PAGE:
Seven wickets to fall in 54 minutes is hard to take by any stretch of the imagination: Sunil Gavaskar

Seven wickets to fall in 54 minutes is hard to take by any stretch of the imagination: Sunil Gavaskar

India collapsed from 215/2 to 278 all-out on Day 4 of the Headingley Test.

Sunil Gavaskar
Sunil Gavaskar. (Photo Source: Twitter)

Opening up after India’s humiliating defeat by an innings and 76 runs against England in the third Test at Headingley, former Indian captain Sunil Gavaskar said that losing seven wickets inside an hour is “a little hard to take”.

India went into the fourth day of the game being 139 runs behind England’s tally, however, they suffered their second collapse in as many innings, as they went down from 215/2 to 278 all-out, eventually allowing England to level the series after they lost the previous Test at Lord’s quite convincingly.

“We did have some rearguard action at Lord’s when I think England lost the plot more than anything else. Once those top three wickets fell, it was clear they were not going to be able to survive for too long. But yes, for seven wickets to fall in 54 minutes is, by any stretch of the imagination, a little hard to take,” Gavaskar said on Sony after the match.

We didn’t make good decisions as a batting side: Virat Kohli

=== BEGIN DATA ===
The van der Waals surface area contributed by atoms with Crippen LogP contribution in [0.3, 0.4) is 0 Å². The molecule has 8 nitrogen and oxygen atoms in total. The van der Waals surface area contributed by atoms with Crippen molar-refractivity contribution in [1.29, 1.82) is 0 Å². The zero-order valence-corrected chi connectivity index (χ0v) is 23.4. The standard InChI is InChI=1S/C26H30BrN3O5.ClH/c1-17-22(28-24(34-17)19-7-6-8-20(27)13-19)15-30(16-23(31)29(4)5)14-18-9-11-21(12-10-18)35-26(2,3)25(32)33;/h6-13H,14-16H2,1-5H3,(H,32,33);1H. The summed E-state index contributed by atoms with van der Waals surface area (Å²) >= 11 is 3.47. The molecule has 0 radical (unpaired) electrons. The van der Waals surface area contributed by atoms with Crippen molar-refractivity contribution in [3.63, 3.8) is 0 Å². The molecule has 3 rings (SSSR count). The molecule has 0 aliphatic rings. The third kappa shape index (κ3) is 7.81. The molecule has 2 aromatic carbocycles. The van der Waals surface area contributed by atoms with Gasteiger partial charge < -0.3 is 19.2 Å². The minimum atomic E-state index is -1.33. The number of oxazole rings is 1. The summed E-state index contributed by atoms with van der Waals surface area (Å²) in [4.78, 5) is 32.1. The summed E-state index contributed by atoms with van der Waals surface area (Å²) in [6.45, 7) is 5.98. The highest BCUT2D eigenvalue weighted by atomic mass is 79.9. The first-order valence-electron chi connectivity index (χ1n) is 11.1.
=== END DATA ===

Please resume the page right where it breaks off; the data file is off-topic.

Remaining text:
Speaking after the team’s loss, skipper Virat Kohli admitted that India went down due to the scoreboard pressure while he also stated that the batsmen did not tackle the England bowlers on the fourth morning in the way they should have.

“It’s down to scoreboard pressure. We knew we were up against it when we were out for 80 and the opposition put up a big score. We put up crucial partnerships and saw the day through, but the pressure from the English bowlers was brilliant this morning and we didn’t respond well,” Kohli said.

“Batting collapses can happen in this country, the pitch was good to bat on, but their discipline with the ball forced us to make a few mistakes, and it was difficult to deal with spells where we weren’t getting runs. We didn’t make good decisions as a batting side. The pitch looked good to bat on, and when England batted it hadn’t changed much, so they had a lot more intent with the bat, made better decisions. They were the deserving side to win, to be honest,” he added.